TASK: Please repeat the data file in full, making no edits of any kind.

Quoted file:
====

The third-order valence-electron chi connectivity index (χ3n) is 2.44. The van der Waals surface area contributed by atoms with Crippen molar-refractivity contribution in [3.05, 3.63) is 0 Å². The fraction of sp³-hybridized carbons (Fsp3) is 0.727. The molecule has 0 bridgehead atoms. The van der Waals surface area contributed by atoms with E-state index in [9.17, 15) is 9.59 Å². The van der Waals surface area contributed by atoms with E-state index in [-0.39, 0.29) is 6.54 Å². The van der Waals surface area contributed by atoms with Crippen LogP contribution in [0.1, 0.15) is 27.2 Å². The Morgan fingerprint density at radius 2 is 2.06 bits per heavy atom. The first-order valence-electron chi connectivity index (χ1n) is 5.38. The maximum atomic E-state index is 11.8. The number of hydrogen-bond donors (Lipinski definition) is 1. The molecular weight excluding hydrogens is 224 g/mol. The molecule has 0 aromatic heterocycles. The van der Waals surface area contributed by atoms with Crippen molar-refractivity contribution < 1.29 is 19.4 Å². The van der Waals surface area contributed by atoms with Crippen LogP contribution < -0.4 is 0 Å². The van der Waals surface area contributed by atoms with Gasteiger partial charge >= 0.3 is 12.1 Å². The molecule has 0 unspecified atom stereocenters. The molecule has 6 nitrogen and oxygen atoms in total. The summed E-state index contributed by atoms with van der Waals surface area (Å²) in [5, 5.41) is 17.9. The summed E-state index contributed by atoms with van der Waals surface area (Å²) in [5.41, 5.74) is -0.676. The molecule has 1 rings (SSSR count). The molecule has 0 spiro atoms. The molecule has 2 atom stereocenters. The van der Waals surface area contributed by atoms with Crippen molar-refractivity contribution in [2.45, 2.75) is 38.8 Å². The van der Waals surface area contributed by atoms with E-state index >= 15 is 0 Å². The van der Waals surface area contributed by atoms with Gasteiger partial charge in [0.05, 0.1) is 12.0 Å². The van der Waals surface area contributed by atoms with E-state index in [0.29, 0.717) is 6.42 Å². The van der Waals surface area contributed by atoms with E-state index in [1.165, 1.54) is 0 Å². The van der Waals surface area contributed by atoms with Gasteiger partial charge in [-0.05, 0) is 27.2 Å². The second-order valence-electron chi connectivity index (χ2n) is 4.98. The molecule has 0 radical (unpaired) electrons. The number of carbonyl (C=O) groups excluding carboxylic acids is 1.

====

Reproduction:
The third-order valence-electron chi connectivity index (χ3n) is 2.44. The van der Waals surface area contributed by atoms with Crippen molar-refractivity contribution in [3.05, 3.63) is 0 Å². The fraction of sp³-hybridized carbons (Fsp3) is 0.727. The molecule has 0 bridgehead atoms. The van der Waals surface area contributed by atoms with E-state index in [9.17, 15) is 9.59 Å². The van der Waals surface area contributed by atoms with E-state index in [-0.39, 0.29) is 6.54 Å². The van der Waals surface area contributed by atoms with Crippen LogP contribution in [0.1, 0.15) is 27.2 Å². The Morgan fingerprint density at radius 2 is 2.06 bits per heavy atom. The first-order valence-electron chi connectivity index (χ1n) is 5.38. The maximum atomic E-state index is 11.8. The number of hydrogen-bond donors (Lipinski definition) is 1. The molecular weight excluding hydrogens is 224 g/mol. The molecule has 0 aromatic heterocycles. The van der Waals surface area contributed by atoms with Crippen molar-refractivity contribution < 1.29 is 19.4 Å². The van der Waals surface area contributed by atoms with Crippen LogP contribution < -0.4 is 0 Å². The van der Waals surface area contributed by atoms with Gasteiger partial charge >= 0.3 is 12.1 Å². The molecule has 0 unspecified atom stereocenters. The molecule has 6 nitrogen and oxygen atoms in total. The summed E-state index contributed by atoms with van der Waals surface area (Å²) in [5, 5.41) is 17.9. The summed E-state index contributed by atoms with van der Waals surface area (Å²) in [5.41, 5.74) is -0.676. The molecule has 1 rings (SSSR count). The molecule has 0 spiro atoms. The molecule has 2 atom stereocenters. The van der Waals surface area contributed by atoms with Crippen molar-refractivity contribution in [2.45, 2.75) is 38.8 Å². The van der Waals surface area contributed by atoms with E-state index >= 15 is 0 Å². The van der Waals surface area contributed by atoms with Gasteiger partial charge in [0.05, 0.1) is 12.0 Å². The van der Waals surface area contributed by atoms with E-state index in [0.29, 0.717) is 6.42 Å². The van der Waals surface area contributed by atoms with E-state index in [1.165, 1.54) is 0 Å². The van der Waals surface area contributed by atoms with Gasteiger partial charge in [-0.05, 0) is 27.2 Å². The second-order valence-electron chi connectivity index (χ2n) is 4.98. The molecule has 0 radical (unpaired) electrons. The number of carbonyl (C=O) groups excluding carboxylic acids is 1.